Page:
This method is a health regime, a martial art and a way to enlightenment. The practitioner follows the changes of “Ti” or the Universe and is the Micro version of the Macro. Ti, in Mandarin, means Earth or our reality, three dimension plus time/space. Its fundamental principles of the Universe could be applied to all aspects of life. Eastern cultures looked to “see” what is behind this world, what causes and supports it. This led them to formulate Tai Chi to maintain this link and strengthen it. Correct practice of Tai Chi Chuan creates equilibrium and harmony with the world around and inside us as we are also the universe, like in the Russian doll with many smaller versions of itself inside it. We must all keep In One.


The practitioner learns to follow the changes in the Environment Nature and evolution and thereby facilitates harmony with their surroundings. Tai Chi Form is a number of postures linked together to create a continuous series of movements of certain length. The Form is a vehicle for the Principles. Like building a boat to cross a river – once on the other side you no longer need the boat.
In ancient times the technology and terminology was different and therefore writings translated to modern times may seem a bit odd or be difficult to comprehend. However we can put those comments and treatises into modern terminology by using Quantum physics and a scientific approach.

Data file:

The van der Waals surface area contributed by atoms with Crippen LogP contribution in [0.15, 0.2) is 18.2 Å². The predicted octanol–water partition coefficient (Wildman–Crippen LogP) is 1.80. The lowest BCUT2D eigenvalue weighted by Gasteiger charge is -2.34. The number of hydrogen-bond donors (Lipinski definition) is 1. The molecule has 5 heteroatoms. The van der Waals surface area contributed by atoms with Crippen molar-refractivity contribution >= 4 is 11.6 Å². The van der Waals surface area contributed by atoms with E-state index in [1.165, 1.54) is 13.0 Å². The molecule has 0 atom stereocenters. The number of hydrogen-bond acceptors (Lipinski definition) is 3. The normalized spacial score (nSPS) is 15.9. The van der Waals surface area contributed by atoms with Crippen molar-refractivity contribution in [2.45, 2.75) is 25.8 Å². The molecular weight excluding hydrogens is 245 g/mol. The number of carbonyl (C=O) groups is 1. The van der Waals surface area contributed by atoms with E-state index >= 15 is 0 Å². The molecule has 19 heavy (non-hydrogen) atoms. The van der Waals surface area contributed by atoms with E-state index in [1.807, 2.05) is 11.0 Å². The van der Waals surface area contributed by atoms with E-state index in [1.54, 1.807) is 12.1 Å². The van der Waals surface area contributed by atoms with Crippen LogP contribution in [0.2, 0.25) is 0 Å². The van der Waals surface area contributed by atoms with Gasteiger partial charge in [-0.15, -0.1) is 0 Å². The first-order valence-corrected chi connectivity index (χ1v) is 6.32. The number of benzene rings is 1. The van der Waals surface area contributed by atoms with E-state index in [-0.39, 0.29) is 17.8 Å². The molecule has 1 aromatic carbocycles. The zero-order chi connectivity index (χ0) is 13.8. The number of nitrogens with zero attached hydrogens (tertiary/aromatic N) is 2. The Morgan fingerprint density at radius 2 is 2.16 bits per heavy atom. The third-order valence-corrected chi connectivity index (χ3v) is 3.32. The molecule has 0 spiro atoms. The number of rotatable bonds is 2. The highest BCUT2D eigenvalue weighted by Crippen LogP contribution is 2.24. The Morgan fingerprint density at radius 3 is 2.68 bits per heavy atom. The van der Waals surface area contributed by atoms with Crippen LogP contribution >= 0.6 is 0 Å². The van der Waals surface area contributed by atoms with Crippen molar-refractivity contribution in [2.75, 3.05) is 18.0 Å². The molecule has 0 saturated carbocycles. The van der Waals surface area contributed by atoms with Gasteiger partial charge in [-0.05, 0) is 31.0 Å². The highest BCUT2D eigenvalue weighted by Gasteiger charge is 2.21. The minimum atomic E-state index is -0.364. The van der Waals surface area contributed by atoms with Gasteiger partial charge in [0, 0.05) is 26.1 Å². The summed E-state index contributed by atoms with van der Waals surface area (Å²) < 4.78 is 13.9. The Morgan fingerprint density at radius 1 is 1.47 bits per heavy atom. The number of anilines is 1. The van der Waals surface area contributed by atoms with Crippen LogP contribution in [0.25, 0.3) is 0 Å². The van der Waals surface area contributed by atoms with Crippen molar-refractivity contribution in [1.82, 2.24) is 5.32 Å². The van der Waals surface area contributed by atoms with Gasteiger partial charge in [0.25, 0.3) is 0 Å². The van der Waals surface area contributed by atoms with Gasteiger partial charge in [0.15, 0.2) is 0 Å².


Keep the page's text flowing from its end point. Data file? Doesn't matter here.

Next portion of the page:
One of the Tai Chi Principles is concentration, relaxation and without energy. In Chinese this is called Song. Relaxation in this sense is more about releasing and letting go. Concentration in the body and moving to the center core. We do not use muscle power as in other martial systems. We become empty but full of the Earth’s energy. So we become one with the Earth. Energy is the result of a chemical action between atoms. Tai Chi keeps these energy action harmonious. Quantum Mechanics provides us with a number of scientific theories which help to explain certain of the principles of Tai Chi, as in stationary action or stillness in movement. These are just a few examples for people who may be interested in the science behind Tai Chi Chuan.